And with the current economic situation uncertain, there are fears the proportion of jobless families may start to grow again. In Australia, about half of all single parents are employed, compared to an OECD average of 70.6%. The report says this highlights the role that family breakdown plays in putting children at risk of poverty. The high rate of jobless families was concerning because it could lead to a continuing cycle of joblessness in a family, said the institute's director, Alan Hayes."

Source: Compiled by APN from media reports

Pretty scary stuff. God grant us wisdom and Your heart of love in dealing with this.


21 November, 2008

"Turning pain into power"

I don't usually like to focus on stats alone and instead love to rely on opinionated comment as a major source of enticement for social action. Blogs are so effective because they mobilise the mob! Do we need to know all the ins and outs of an issue, or do we just need a little fire to jerk us away from the icy-cold mundane? Well, I tend to think you need to know both, but for today, you are going to have to live with the numbers.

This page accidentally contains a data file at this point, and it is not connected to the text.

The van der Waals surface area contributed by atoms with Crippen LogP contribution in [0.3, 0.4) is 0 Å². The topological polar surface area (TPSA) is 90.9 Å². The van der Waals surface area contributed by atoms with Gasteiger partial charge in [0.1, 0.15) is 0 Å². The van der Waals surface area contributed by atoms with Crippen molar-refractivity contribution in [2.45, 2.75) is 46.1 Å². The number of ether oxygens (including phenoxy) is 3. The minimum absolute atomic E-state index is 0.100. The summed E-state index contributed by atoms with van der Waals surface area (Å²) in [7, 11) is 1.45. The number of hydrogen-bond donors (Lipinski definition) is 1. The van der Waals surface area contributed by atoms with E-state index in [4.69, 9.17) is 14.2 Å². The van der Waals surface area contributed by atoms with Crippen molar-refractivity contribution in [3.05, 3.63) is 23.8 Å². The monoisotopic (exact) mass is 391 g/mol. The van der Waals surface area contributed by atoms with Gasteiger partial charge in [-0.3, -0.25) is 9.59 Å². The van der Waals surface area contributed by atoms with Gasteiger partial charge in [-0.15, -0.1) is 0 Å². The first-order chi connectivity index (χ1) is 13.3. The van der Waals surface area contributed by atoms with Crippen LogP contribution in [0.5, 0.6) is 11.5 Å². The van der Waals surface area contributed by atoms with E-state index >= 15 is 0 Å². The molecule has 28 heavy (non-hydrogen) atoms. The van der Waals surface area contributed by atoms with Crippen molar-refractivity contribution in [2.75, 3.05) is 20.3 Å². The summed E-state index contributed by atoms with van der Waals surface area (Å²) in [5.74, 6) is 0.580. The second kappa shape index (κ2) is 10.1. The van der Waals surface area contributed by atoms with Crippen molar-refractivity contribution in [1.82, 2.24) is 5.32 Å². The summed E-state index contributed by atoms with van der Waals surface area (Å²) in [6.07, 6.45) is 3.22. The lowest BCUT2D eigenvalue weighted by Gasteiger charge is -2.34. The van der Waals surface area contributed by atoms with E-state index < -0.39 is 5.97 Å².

- At least one out of every three women is likely to be beaten, coerced into sex or other wised abused in her lifetime.

-Worldwide, one in five women will become a victim of rape or attempted rape in her lifetime.

- More than 80% of trafficking victims are women. Of that, 50% are minors. Up to 130 million women have been genitally mutilated. Human trafficking is the third most profitable criminal activity after illicit trade in drugs and arms.

- Nearly 50% of all sexual assaults worldwide target girls aged 15 or younger.

- Sexual violence is increasingly recognised as a deliberate method of warfare. It is a crime, but continues with impunity. Between 20,000 and 50,000 women were raped during the conflict in Bosnia during the early 1990s; ten times that many women were sexually violate during the genocide in Rwanda.

- Abductions, detention, mutilation and other degrading or cruel punishments, including sexual torture, forced pregnancy, and deliberate infection with HIV, are among the human rights abuses inflicted upon women and girls in conflict situations.

- In Turkey alone, there are approximately 4 honour killings every week.